Windows 8 and Toyota come together to build a faster race car

Alex Bowman reviews data on his Surface Pro with TRD Trackside app before qualifying run

When it comes to racing, we all know that speed wins. It’s quite trivial when you break it down as the team that is able to go the fastest, for the longest sustained period, wins the race. While the principle sounds simple on paper, race day is the culmination of hundreds of hours of preparation and Neowin recently got to see how team RAB and Toyota prepared for the Daytona.

Toyota recently set out to create an application that would allow one of its racing teams to debrief and diagnose the needs of the driver in a way that was previously a cumbersome process consisting of epic amounts of paper. Seeing that we are no longer in the stone age and now have tools like Windows 8 and the Surface (both the RT and the Pro), Toyota and Microsoft created a solution for their team to give them a competitive advantage off the track to allow them more time on the track.

To combat the evil ways of paper documents and huge binders, Toyota’s Racing Development division (TRD) created a Windows 8 application that allows the team to efficiently monitor and deliver race performance data to the driver and the racing team's crew. To put it simply, the TRD Trackside application is allowing team RAB to shave time off their overhead activities by utilizing the Surface Pro and Windows 8 in ways that was not previously seen in the NASCAR environment.

Here is how it plays out: Alex Bowman (race car driver of the 99 car in the Nationwide series) goes around the track and is constantly receiving feedback from the car - when it is loose into the turns or has an overly tight exit- and as soon as he gets off the track, his team will hand him a Surface Pro to input the data into the application. The app allows him to use Bing map imagery to highlight where on the course he was experiencing issues using map indicators that is then passed on to the team.

This update process only takes a few minutes but as soon as Alex is done updating the application, the team then digs into this information to help correct the vehicle to improve performance.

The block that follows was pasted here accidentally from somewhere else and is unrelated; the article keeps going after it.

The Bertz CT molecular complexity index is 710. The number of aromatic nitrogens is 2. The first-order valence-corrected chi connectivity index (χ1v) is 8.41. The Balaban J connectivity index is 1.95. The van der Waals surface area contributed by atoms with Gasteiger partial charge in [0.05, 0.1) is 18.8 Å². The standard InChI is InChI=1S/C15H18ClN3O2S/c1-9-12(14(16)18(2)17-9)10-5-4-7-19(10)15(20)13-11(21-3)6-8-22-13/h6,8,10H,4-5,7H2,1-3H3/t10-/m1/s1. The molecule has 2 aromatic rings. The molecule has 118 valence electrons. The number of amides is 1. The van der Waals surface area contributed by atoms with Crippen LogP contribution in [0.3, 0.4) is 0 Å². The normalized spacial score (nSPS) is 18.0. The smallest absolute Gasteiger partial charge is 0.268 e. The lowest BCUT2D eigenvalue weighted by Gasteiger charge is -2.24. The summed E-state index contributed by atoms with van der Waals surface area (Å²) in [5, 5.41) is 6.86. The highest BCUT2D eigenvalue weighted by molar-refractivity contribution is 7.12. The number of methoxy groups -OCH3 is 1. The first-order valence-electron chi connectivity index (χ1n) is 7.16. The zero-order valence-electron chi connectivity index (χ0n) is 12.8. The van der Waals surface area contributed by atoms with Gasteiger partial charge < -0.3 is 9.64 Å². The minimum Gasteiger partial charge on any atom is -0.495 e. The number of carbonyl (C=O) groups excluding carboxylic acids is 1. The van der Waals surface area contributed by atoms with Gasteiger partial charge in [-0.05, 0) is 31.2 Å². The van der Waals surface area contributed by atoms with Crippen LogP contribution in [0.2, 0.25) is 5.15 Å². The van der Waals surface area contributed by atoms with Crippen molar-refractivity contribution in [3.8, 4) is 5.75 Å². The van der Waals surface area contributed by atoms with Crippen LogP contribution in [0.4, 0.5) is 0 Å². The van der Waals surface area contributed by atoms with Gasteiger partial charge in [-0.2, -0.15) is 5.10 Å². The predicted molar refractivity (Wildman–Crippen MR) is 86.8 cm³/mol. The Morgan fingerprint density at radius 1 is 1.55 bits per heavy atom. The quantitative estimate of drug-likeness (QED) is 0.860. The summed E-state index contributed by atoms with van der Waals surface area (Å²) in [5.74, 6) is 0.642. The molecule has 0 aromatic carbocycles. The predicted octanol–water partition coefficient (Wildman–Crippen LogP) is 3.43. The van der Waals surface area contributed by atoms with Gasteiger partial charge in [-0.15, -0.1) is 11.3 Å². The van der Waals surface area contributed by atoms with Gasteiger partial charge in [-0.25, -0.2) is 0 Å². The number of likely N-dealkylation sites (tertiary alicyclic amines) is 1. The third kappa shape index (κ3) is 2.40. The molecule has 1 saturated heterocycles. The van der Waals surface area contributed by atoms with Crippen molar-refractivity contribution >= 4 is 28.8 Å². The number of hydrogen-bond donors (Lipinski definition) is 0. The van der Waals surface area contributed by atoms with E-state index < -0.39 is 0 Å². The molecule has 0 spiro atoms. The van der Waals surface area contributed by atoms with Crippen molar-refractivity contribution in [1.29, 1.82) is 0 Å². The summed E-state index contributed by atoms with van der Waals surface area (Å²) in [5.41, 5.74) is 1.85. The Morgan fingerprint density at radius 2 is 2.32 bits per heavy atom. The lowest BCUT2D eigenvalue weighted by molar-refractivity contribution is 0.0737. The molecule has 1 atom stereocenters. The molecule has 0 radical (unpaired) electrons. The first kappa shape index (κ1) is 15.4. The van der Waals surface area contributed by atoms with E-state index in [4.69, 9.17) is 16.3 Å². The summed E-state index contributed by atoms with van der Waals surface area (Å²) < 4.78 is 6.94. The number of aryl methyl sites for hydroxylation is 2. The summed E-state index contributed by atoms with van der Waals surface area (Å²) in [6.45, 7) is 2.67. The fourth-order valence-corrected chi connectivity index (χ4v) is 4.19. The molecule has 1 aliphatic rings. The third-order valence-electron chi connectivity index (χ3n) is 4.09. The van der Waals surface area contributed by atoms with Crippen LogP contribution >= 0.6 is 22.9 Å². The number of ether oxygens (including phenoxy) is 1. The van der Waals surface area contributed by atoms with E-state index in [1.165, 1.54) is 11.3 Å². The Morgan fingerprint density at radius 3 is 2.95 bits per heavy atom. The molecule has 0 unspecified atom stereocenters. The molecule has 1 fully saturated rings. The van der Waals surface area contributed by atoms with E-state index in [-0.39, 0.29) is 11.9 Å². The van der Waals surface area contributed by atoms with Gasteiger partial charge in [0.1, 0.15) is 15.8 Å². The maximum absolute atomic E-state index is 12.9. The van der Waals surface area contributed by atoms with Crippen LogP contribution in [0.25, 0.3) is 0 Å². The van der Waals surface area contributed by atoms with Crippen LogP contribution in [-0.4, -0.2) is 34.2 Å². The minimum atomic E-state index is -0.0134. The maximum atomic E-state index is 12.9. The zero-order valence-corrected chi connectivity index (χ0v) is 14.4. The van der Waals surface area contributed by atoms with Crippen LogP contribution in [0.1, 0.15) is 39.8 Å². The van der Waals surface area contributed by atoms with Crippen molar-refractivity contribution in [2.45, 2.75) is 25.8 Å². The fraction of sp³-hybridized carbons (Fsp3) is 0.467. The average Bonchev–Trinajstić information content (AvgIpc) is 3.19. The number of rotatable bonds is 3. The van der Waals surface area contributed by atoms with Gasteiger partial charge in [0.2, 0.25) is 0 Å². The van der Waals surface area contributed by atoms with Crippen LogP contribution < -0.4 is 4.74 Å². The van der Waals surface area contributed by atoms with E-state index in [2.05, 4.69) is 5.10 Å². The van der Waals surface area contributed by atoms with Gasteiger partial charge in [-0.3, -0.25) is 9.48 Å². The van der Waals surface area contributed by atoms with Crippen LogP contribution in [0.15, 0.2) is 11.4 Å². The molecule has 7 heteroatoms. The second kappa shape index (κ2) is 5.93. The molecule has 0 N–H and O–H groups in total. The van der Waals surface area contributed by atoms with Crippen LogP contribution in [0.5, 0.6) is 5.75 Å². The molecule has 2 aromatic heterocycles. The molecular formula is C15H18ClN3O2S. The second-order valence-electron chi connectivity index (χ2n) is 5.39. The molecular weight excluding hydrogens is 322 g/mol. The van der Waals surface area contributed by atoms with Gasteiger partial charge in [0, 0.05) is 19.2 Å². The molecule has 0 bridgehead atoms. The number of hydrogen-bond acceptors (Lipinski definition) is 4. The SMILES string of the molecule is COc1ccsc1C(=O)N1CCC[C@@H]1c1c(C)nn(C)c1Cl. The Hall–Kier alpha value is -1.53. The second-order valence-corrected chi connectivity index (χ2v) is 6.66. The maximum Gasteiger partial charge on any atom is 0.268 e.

It’s a simple idea really, and the way the TRD team developed the application, it provides a means for fast data entry, easy analysis, and allows the crew to be all on the same page. In short, it reduces the “telephone game” syndrome where the driver information is diluted as it passed through the channel.

The TRD trackside application is helping its users reduce the downtime and overhead of racing, allowing them to process data faster, make better decisions on and off the track and - because of the versatility of Windows 8 and the Surface Pro - they are able to compile a package of products that deliver a quality end user experience.

Neowin was able to see the product in use first-hand at Daytona speedway in Daytona, Florida. While it may seem trivial to introduce a statistics and app based solution into NASCAR, the TRD application and its uses are relatively new to the sport but are already showing their worth by making team RAB more efficient. In the game of speed, it doesn’t matter if it comes on the track or in the garage, when a team can make a decision faster and get back out onto the track for testing, it gives them more time to tweak configurations to give them the fastest car possible.

Alex Bowman and his crew chief review data before qualifying run

If you happen to tune in to the Daytona 500 this weekend, know that Windows 8 and TRD have made team RAB a faster car through the innovative use of touch input, data composition, and the sharing of content across the team in a seamless and intuitive fashion.

You can learn more about the TRD Trackside app by visiting this link here.

Previous Story
Study finds iPhone to be most reliable smartphone, beats Lumia and Galaxy
Next Story
Microsoft claims no involvement in raid of hacker who leaked next-gen Xbox info